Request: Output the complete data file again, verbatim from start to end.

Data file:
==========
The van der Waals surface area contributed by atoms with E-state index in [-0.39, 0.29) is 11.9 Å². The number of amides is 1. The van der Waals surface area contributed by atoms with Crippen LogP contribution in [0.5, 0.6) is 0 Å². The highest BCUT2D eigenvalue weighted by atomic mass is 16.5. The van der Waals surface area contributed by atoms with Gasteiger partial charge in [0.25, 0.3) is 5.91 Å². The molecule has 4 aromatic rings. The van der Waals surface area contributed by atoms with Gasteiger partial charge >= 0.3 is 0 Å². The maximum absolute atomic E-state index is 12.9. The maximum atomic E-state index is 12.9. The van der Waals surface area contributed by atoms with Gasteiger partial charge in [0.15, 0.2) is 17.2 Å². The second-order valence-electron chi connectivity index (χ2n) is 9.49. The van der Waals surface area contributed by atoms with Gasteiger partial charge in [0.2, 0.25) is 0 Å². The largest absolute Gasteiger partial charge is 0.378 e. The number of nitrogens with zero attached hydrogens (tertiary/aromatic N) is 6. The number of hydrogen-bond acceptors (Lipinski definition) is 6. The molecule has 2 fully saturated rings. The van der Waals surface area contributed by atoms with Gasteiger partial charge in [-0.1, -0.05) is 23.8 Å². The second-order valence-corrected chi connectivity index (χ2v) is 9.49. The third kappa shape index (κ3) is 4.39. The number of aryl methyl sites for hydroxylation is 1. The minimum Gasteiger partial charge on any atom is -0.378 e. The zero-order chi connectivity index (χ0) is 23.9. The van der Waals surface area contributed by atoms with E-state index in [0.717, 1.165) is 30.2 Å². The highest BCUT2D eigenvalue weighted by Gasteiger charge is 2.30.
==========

The van der Waals surface area contributed by atoms with E-state index in [-0.39, 0.29) is 11.9 Å². The number of amides is 1. The van der Waals surface area contributed by atoms with Crippen LogP contribution in [0.5, 0.6) is 0 Å². The highest BCUT2D eigenvalue weighted by atomic mass is 16.5. The van der Waals surface area contributed by atoms with Gasteiger partial charge in [0.25, 0.3) is 5.91 Å². The molecule has 4 aromatic rings. The van der Waals surface area contributed by atoms with Gasteiger partial charge >= 0.3 is 0 Å². The maximum absolute atomic E-state index is 12.9. The maximum atomic E-state index is 12.9. The van der Waals surface area contributed by atoms with Gasteiger partial charge in [0.15, 0.2) is 17.2 Å². The second-order valence-electron chi connectivity index (χ2n) is 9.49. The van der Waals surface area contributed by atoms with Gasteiger partial charge in [0.2, 0.25) is 0 Å². The largest absolute Gasteiger partial charge is 0.378 e. The number of nitrogens with zero attached hydrogens (tertiary/aromatic N) is 6. The number of hydrogen-bond acceptors (Lipinski definition) is 6. The molecule has 2 fully saturated rings. The van der Waals surface area contributed by atoms with Gasteiger partial charge in [-0.1, -0.05) is 23.8 Å². The second-order valence-corrected chi connectivity index (χ2v) is 9.49. The third kappa shape index (κ3) is 4.39. The number of aryl methyl sites for hydroxylation is 1. The minimum Gasteiger partial charge on any atom is -0.378 e. The zero-order chi connectivity index (χ0) is 23.9. The van der Waals surface area contributed by atoms with E-state index in [0.717, 1.165) is 30.2 Å². The highest BCUT2D eigenvalue weighted by Gasteiger charge is 2.30.